ATEC Meeting Place to sell Tropical North Queensland to the world

ATEC Meeting Place

Cairns will this week play host to more than 100 key international buyers for ATEC Meeting Place with over 450 delegates to take part in more than 4,500 face to face meetings.

Queensland Assistant Tourism Minister Michael Healy said ATEC Meeting Place was an important part of rebuilding Queensland’s international visitor economy.

“We want our international tourism partners to experience Tropical North Queensland’s iconic visitor attractions and great tropical Queensland lifestyle for themselves,” he said.

“We know when international buyers have first-hand knowledge of our world-class visitor and amazing cultural experiences, they’ll recommend them again and again to overseas agents and holidaymakers.

“ATEC Meeting Place also brings immediate benefits to Cairns with delegates themselves predicted to contribute more than 1,000 visitor nights and $1.5 million to the Tropical North.

“Attracting overseas visitors is a highly competitive business, even more so since the pandemic. That’s why it’s crucial to leverage great opportunities like ATEC Meeting Place for the post-Covid recovery of Queensland’s international tourism industry.”

Tourism Tropical North Queensland CEO Mark Olsen said the inbound tour operators participating in Meeting Place would play a key role in helping to restart the region’s $1 billion a year export industry.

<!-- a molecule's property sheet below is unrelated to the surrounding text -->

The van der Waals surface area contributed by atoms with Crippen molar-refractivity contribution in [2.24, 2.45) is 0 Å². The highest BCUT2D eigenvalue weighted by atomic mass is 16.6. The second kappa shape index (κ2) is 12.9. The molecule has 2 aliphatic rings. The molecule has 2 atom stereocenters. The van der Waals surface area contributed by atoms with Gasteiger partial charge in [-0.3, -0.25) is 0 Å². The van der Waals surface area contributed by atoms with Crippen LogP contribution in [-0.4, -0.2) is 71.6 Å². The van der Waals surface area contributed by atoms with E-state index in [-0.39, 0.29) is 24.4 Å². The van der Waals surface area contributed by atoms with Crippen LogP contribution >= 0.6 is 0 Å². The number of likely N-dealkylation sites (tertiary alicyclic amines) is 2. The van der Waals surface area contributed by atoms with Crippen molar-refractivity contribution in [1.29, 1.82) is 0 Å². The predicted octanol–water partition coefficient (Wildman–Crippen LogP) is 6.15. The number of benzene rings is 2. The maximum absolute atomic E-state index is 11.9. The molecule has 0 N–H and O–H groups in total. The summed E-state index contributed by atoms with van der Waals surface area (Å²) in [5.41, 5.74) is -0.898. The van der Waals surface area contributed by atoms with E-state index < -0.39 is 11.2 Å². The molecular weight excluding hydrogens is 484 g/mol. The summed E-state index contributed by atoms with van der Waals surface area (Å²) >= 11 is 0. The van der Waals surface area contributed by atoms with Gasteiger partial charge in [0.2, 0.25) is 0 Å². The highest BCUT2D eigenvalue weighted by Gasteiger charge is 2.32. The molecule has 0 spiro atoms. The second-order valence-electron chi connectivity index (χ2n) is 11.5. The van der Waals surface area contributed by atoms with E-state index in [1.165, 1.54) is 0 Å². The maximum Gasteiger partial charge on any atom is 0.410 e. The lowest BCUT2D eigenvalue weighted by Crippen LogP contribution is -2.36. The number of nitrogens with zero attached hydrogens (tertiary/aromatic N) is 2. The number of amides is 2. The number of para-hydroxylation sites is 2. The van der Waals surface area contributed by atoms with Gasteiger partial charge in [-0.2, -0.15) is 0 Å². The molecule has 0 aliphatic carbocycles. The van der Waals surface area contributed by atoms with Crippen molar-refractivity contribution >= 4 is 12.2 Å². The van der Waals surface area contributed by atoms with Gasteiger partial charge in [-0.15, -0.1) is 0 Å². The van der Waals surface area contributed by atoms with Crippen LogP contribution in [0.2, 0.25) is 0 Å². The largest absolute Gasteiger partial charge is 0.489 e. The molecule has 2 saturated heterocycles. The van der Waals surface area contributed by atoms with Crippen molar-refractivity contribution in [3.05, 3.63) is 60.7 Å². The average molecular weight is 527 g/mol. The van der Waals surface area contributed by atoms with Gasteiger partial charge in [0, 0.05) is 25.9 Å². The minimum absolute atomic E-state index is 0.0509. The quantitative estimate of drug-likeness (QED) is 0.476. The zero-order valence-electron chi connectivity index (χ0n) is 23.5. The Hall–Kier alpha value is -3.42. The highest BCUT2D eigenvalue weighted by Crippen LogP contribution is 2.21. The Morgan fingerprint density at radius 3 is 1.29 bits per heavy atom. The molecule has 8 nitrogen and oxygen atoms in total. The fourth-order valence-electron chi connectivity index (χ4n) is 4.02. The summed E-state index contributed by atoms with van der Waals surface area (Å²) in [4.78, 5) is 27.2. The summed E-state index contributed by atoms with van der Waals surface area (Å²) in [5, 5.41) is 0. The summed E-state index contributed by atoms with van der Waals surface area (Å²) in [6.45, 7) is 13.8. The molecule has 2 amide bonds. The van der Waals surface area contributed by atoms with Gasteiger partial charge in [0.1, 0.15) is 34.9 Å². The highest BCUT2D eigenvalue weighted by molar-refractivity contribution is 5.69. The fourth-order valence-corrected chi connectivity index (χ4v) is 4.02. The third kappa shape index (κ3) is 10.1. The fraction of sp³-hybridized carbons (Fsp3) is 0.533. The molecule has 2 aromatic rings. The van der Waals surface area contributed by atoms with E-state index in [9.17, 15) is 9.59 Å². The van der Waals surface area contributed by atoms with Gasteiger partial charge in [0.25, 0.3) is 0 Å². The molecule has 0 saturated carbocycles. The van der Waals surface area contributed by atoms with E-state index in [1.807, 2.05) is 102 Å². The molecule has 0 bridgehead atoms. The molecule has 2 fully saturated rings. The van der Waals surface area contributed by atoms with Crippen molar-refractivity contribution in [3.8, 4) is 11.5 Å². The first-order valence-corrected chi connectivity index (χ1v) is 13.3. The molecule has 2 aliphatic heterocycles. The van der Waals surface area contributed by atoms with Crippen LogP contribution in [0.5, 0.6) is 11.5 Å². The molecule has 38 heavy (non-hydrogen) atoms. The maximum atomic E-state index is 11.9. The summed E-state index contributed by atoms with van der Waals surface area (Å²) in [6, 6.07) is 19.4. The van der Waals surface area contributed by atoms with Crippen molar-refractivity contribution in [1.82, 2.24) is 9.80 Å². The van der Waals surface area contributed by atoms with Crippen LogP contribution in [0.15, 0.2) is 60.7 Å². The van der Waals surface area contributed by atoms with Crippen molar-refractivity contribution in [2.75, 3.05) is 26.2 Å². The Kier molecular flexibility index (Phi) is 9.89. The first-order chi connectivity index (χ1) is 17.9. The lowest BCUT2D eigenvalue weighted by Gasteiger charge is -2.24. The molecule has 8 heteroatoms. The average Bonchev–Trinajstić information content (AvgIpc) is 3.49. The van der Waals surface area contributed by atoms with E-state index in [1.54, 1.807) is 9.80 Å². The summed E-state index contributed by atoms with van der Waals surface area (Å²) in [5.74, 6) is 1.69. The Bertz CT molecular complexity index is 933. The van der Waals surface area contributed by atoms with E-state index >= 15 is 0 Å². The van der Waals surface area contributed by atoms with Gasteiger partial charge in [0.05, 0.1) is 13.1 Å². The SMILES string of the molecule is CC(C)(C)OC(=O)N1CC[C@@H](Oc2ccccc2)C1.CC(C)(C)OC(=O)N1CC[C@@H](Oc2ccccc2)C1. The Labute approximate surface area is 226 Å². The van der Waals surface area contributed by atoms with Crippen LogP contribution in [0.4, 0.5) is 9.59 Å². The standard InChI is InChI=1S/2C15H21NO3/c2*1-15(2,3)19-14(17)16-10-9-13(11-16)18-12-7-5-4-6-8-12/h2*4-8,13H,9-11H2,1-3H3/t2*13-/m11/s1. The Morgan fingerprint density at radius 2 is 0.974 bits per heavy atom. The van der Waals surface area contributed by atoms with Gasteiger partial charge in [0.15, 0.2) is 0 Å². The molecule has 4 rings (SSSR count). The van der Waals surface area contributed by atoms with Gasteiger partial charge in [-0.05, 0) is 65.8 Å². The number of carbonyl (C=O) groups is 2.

“Hosting these travel trade VIPs gives us the opportunity to discuss Tropical North Queensland’s strong focus on sustainability and allows them to discover why we are a leading nature-based destination,” he said.

“This week the Tropical North Queensland tourism industry will ensure these VIPs not only see great, but leave greater knowing that they have a deeper understanding of the World Heritage areas and people they are visiting.”

ATEC managing director Peter Shelley said it was important that Australian tourism products “put the message out that they are eagerly awaiting the arrival of international visitors”.

“As the industry reboots, we are facing many challenges and obstacles from aviation capacity to workforce stress to global factors like the war in Ukraine, so it’s vital that tourism businesses get back out there and get noticed,” he said.

“As we move forward post-covid the industry needs to engage as ‘Team Australia’ to re-establish ourselves as a highly desirable destination and be competitive against the rest of the world for the global tourism dollar.”